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Building or refurbishing a new school? Then remember that cost is not the same as value

Responding to Call 22 of our 25 Calls campaign by Diarmaid Lawlor, Ian Wall says our ambitions for young people's experiences of learning will only be met if we abandon the current approach to procuring school buildings. 

Call 22: Build wellbeing into the design of our learning spaces to show young people they are truly valued

Diarmaid Lawlor’s description of the centrality of equity and excellence as the bedrock for education is correct. Workers in our education system strive for this every day.

But, as he points out, the experience of schools as built environments is often less than satisfactory for children, to which he could have added teachers, parents and the community.

He proposes that pupils should be involved in the client team, that more, and more flexible, space is required in schools, and that we should rethink the use of outdoor space. To do this “requires a radical change”, he states.

Again, he's quite right. But bringing in the children (and parents) and using the valuable fruits of social and pedagogical research and practical experience will not take place to any advantage unless the ‘radical’ change is to abandon the current approach to procuring buildings.

The Scottish Government and local authorities are well advanced with the Schools for the Future programme, investing £1.18 billion from 2009 till 2020. More than 90 new schools, of 117, have been completed with a grand total of 750 replaced, rebuilt or refurbished.

Unfortunately, rather than being the flagship for the approach that Diarmaid advocates, the primary concern has been ‘cost effective solutions’ or – as we might normally say – cheap.

The crassest expression of this approach was delivered by a UK Education Ministry in 2012 when it was announced that the next 261 schools for England and Wales would be an arbitrary 15% smaller. Templates were published telling architects that new schools should have "no curves", ceilings should be left bare and buildings should be clad in nothing more expensive than render or metal panels above head height. “As much repetition as possible should be used, to keep costs down.”

Although this is not the approach here, the same priority is given to cost in Scotland’s current programme, with a predetermined cost at the start of the project being the controlling factor. While that is the case it is unlikely that Diarmaid’s hopes for young people, or ours, will be met.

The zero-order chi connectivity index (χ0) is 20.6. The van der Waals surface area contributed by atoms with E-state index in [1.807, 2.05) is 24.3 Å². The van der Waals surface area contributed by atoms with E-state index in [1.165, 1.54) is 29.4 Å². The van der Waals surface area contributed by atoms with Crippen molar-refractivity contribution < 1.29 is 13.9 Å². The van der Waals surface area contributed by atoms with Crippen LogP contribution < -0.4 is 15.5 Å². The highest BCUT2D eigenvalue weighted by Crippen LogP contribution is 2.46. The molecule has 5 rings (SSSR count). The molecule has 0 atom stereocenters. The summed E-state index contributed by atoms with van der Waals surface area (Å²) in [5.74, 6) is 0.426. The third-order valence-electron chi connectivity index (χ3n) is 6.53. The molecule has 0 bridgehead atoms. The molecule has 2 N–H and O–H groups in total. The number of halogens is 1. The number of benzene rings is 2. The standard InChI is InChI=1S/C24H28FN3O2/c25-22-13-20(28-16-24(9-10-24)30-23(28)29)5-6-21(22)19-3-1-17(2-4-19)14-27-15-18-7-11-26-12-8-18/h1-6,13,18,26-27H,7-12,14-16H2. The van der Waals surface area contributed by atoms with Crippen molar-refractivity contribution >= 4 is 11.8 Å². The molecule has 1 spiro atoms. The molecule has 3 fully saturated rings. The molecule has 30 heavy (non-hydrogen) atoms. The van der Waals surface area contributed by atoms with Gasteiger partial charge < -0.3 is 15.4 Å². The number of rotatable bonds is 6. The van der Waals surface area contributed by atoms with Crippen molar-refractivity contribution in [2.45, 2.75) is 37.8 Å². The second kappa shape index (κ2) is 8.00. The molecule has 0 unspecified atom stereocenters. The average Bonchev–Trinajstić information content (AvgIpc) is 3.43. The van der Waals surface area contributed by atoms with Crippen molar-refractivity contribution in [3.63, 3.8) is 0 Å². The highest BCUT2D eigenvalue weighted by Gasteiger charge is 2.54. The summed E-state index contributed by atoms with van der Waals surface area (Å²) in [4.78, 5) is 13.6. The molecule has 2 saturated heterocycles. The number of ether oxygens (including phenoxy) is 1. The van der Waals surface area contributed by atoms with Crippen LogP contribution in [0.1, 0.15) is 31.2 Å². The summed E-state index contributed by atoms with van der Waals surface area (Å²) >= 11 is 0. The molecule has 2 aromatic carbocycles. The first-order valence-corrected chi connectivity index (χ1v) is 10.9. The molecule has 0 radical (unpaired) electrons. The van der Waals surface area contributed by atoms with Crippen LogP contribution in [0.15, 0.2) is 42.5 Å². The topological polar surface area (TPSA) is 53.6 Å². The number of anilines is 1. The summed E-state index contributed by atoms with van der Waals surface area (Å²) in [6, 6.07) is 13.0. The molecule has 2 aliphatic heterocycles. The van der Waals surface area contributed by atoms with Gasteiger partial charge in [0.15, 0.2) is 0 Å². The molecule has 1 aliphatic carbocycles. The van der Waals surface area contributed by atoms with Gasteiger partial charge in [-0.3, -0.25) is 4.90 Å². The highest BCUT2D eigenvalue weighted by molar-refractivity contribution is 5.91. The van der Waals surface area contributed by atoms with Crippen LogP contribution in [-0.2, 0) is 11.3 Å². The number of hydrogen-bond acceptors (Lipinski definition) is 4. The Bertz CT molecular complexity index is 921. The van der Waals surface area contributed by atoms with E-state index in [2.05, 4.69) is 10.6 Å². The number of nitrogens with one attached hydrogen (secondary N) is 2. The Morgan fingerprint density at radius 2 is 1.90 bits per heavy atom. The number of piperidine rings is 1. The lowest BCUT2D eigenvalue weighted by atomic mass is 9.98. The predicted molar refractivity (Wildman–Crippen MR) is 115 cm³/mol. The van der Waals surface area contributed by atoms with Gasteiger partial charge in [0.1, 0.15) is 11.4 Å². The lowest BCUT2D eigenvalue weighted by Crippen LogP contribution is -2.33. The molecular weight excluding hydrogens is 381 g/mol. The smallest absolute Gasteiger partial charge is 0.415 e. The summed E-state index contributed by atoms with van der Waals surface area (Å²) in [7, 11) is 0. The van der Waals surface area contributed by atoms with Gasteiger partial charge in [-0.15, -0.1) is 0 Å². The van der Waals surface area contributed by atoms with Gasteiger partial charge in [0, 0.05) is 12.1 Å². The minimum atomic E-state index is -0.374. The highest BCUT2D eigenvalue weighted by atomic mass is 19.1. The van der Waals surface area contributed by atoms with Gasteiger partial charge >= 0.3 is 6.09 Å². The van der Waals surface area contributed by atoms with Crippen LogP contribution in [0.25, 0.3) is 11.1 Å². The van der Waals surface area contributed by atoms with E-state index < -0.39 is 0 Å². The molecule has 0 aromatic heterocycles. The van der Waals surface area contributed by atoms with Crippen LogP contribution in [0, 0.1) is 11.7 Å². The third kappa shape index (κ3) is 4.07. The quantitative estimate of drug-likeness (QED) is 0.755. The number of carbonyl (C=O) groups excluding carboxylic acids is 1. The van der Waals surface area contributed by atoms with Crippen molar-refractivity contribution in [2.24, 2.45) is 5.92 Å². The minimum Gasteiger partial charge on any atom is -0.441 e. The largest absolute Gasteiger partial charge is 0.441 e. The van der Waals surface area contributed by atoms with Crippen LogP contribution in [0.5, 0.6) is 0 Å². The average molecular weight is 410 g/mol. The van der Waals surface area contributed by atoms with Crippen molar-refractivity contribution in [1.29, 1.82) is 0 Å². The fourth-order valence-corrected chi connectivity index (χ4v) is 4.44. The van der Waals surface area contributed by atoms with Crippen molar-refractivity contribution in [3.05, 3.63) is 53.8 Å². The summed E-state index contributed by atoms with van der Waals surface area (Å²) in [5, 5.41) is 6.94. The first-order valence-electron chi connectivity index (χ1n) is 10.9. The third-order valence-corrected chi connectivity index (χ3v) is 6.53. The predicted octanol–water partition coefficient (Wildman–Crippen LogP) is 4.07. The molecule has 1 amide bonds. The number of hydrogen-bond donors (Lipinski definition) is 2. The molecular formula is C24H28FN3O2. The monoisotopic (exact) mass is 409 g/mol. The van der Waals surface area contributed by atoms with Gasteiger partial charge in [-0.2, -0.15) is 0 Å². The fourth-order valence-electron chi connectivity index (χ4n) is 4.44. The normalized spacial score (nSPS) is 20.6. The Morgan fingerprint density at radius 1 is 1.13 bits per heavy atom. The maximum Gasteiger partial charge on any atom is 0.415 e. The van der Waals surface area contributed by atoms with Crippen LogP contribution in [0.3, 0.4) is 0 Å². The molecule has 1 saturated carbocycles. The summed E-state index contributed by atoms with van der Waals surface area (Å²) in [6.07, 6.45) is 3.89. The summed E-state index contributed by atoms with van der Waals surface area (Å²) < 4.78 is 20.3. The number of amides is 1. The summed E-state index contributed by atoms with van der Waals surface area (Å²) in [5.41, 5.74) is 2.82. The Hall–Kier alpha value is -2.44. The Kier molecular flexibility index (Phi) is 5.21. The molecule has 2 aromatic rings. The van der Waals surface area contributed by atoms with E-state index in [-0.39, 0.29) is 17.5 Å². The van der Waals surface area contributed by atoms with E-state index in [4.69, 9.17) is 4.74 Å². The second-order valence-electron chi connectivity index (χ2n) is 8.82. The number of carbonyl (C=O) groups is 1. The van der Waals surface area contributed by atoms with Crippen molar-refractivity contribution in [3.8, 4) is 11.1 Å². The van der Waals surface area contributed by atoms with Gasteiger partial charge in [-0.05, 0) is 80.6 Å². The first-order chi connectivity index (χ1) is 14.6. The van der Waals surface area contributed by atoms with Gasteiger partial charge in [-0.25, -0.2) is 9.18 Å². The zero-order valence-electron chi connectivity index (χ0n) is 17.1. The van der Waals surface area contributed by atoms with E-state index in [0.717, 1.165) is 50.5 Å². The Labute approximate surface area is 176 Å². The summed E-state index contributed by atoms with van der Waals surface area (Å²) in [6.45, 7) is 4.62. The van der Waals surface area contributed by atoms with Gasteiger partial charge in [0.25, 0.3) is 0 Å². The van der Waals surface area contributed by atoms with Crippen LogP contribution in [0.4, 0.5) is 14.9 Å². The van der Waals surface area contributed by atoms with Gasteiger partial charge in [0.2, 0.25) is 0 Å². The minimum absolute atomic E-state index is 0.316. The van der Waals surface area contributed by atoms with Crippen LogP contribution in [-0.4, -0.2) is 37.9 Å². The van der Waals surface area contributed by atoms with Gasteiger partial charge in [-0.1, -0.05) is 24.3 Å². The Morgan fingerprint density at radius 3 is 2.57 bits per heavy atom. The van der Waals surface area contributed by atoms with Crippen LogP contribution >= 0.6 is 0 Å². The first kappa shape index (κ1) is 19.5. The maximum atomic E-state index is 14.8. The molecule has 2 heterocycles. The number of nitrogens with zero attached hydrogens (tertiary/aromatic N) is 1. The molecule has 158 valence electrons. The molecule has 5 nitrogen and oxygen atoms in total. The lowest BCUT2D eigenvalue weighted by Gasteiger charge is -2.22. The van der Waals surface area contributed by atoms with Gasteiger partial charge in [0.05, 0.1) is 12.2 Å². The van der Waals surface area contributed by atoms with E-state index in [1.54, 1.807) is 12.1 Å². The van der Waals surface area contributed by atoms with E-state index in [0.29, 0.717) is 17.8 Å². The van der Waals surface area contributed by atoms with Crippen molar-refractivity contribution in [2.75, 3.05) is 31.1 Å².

An approach that would deliver the far better results for schools and all their users is to begin with preparing the brief for the building. This should draw upon all that Diarmid describes and involve the staff, pupils, parents and local authority in determining the educational, social and health outcomes sought. It should include the areas necessary for them to flourish and the flexibility for the space to be reconfigured, changed and extended, indoor and outdoor, as teaching practice and society develops.

Only when that process is complete should the professional team commence work and obtain this client group's approval to the resulting designs. From that process will emerge a cost. Only then should that cost be subject to value engineering, thus ensuring we have schools that meet our needs whilst controlling their costs within those clear objectives.

A final point worth considering: new schools will exist till well past 2050, the target date for Scotland’s world-leading climate change legislation. Schools will be required to be CO2 neutral to meet our targets – and the current demands of many pupils.

Professor Ian Wall is a Visiting Professor at Scott Sutherland School of Architecture and Built Environment, a Fellow of the Royal Institution of Chartered Surveyors, an Honorary Fellow of the Royal Incorporation of Architects in Scotland and a Fellow of the Royal Society of Edinburgh.

He is responding here to Call 22 of our 25 Calls campaign, by Diarmaid Lawlor, "Build wellbeing into the design of our learning spaces to show young people they are truly valued."

About the author

Professor Ian Wall is a Visiting Professor at Scott Sutherland School of Architecture and Built Environment

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Call 22

Build wellbeing into design of learning spaces to show young people they are truly valued

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25 Calls campaign

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